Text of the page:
Shift from Fossil Fuels to Renewables: A Pragmatic and Holistic Approach

Shift from Fossil Fuels to Renewables: A Pragmatic and Holistic Approach

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Fossil fuels such as oil, coal and natural gas are available only infinite quantities. Thus, as man keeps extracting them, they will run out as the rate of extraction is infinitely greater than the rate of replenishment. Today, the world still relies heavily on fossil fuels and even continues to subsidize them, thereby exacerbating climate change and attendant natural disasters. On the other hand, renewable energy, which is ecofriendly, is the fastest growing energy source in the world that will be beneficial to climate, environment and economy. Therefore, a rapid transition from fossil fuels to renewable energy is an imperative and the need of the hour.

With this backdrop, National Science Foundation, Sri Lanka (NSF) took the initiative and joined hands with the National Academy of Sciences Sri Lanka (NASSL), Library and Publications Committee of the Institution of Engineers Sri Lanka (IESL) and Section C of the Sri Lanka Association for the Advancement of Science (SLAAS) to organize a webinar on Shift from Fossil Fuels to Renewables: A Pragmatic and Holistic Approach’ which was held on 27th October from 1.00 p.m. to 3.30 p.m. (Sri Lanka time).

The webinar drew upon the knowledge, experience and expertise of internationally renowned Sri Lankan scientists and technologists at home and abroad. Expatriate Sri Lankan scientist Prof. Ravi Silva, a Distinguished Professor and Director of the Advanced Technology Institute (ATI) at the University of Surrey, UK, who also heads the interdisciplinary Nano-Electronics Centre (NEC),  and was recently awarded a CBE, delivered the keynote speech. It was followed by a presentation titled ‘Towards energy self-sufficiency in Sri Lanka: Prospects and Challenges’ delivered by another eminent expatriate Sri Lankan scientist, Dr Priyantha Wijayatunga who is the Director of the South Asia Energy Division of the Asian Development Bank (ADB), Philippines. The third presentation of the webinar was delivered by Eng. Parakrama Jayasinghe, who is the President of the Bioenergy Association of Sri Lanka and a Fellow of the IESL, and it was about ‘Harnessing renewable energy resources in Sri Lanka: A pragmatic approach’. The final presentation was on ‘Making Sri Lanka a leader in smart energy storage technology in the region’ and delivered by Engineer Pasidu Pallawela, a distinguished Sri Lankan engineering professional in the UK, who is the founder and the Chairman of the StorTera Ltd. (UK) and StorLion Ltd. (Sri Lanka).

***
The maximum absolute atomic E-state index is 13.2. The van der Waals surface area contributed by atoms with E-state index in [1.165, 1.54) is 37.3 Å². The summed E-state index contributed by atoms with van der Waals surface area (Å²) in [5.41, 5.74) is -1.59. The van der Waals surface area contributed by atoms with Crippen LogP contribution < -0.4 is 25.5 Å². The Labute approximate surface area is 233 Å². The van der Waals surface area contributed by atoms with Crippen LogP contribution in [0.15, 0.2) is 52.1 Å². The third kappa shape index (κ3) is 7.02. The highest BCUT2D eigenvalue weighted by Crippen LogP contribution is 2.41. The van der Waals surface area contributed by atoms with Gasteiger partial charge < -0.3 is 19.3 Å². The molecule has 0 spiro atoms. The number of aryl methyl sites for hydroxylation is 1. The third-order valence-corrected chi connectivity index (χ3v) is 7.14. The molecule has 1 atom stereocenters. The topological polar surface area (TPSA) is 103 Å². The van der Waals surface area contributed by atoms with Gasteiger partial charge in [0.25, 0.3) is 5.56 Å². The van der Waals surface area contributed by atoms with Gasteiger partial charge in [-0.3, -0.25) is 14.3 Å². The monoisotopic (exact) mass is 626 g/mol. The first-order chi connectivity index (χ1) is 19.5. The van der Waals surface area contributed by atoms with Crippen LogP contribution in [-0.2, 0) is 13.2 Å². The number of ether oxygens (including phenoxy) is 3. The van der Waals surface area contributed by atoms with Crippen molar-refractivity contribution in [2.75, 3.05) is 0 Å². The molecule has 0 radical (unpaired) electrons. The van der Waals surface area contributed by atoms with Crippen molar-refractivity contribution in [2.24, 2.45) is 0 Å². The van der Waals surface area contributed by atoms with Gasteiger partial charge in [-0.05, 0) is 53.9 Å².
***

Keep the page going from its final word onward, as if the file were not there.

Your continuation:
At this webinar, several key points such as the following were highlighted. Solar and wind will be the cheapest energy sources in the future. Sri Lanka has a high potential to harness renewable energy, in particular solar power. Ten solar parks, 100 Mw each will be able to cater for the new energy demand for the next 10 years. Also highlighted was the importance of exploring the potential of having floating solar farms  on reservoirs. However, if we continue to burn fossil fuels, compounding effects of climate change will result in the rise in temperature and sea level and Sri Lanka is relatively more prone to consequences of the same.

The island has a national energy policy but needs a concrete action plan with time-bound milestones to achieve targets. As per the national vision, 70 % electricity generation is to be accomplished from renewable energy by 2030. Consistent tariff policies and other fiscal instruments towards renewable energy will attract foreign investors; however, this should not create entry barriers to local investors.

Also, financial opportunities are available from Asian Development Bank (ADB) for renewable energy initiatives with innovative technology. It was highlighted that ADB's 2021 Energy Policy formalizes ADB’s current practice of not financing new coal-fired power and heating plants, and promotes the adoption of cleaner fuel sources including renewable energy. On the other hand, Sri Lanka has the human resources and the proven technological capacity to embark on renewable energy. It was observed that even though biomass and dendro power have a good potential for fostering the rural sector economy and inclusive development, it is yet to be included in the national level roadmap towards renewable energy.

Smart energy storage technology has come into the equation and has many applications and benefits in terms of harnessing renewable energy.  Sri Lanka is blessed with minerals (i.e. vein graphite, ilmenite and apatite, etc.) and after value addition, the same can be used as raw materials for battery manufacturing. Graphene Oxide has already been developed and exploring further developments will open up new avenues to innovate competitive raw materials for energy storage applications based on Sri Lanka’s unique mineral resources. In the light of the above, all stakeholders were exhorted to work together towards a pragmatic roadmap to make Sri Lanka an energy independent and net-zero carbon nation.

Livestreaming of this webinar was done at the YouTube channels of both the NSF and IESL and the recordings of same will also be available in both sites.

The webinar recording at the NSF YouTube channel could be accessed through the following link:

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